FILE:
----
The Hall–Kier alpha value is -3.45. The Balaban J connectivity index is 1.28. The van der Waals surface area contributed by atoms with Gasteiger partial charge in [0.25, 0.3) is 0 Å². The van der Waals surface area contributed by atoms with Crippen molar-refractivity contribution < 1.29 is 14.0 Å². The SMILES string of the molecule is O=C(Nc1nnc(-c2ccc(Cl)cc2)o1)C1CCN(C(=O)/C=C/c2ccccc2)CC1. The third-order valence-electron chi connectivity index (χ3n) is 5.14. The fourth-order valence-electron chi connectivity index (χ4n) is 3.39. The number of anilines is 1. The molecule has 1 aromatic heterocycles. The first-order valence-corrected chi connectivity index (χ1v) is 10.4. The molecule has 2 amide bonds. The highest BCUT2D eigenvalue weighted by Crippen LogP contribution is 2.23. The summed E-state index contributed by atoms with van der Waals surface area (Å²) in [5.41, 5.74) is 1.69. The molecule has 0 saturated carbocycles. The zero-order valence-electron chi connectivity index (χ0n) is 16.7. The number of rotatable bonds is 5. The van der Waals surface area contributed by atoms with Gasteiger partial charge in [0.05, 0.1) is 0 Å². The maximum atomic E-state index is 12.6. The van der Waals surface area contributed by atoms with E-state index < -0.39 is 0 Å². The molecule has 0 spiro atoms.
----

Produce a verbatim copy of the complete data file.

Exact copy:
The Hall–Kier alpha value is -3.45. The Balaban J connectivity index is 1.28. The van der Waals surface area contributed by atoms with Gasteiger partial charge in [0.25, 0.3) is 0 Å². The van der Waals surface area contributed by atoms with Crippen molar-refractivity contribution < 1.29 is 14.0 Å². The SMILES string of the molecule is O=C(Nc1nnc(-c2ccc(Cl)cc2)o1)C1CCN(C(=O)/C=C/c2ccccc2)CC1. The third-order valence-electron chi connectivity index (χ3n) is 5.14. The fourth-order valence-electron chi connectivity index (χ4n) is 3.39. The number of anilines is 1. The molecule has 1 aromatic heterocycles. The first-order valence-corrected chi connectivity index (χ1v) is 10.4. The molecule has 2 amide bonds. The highest BCUT2D eigenvalue weighted by Crippen LogP contribution is 2.23. The summed E-state index contributed by atoms with van der Waals surface area (Å²) in [5.41, 5.74) is 1.69. The molecule has 0 saturated carbocycles. The zero-order valence-electron chi connectivity index (χ0n) is 16.7. The number of rotatable bonds is 5. The van der Waals surface area contributed by atoms with Gasteiger partial charge in [0.05, 0.1) is 0 Å². The maximum atomic E-state index is 12.6. The van der Waals surface area contributed by atoms with E-state index < -0.39 is 0 Å². The molecule has 0 spiro atoms.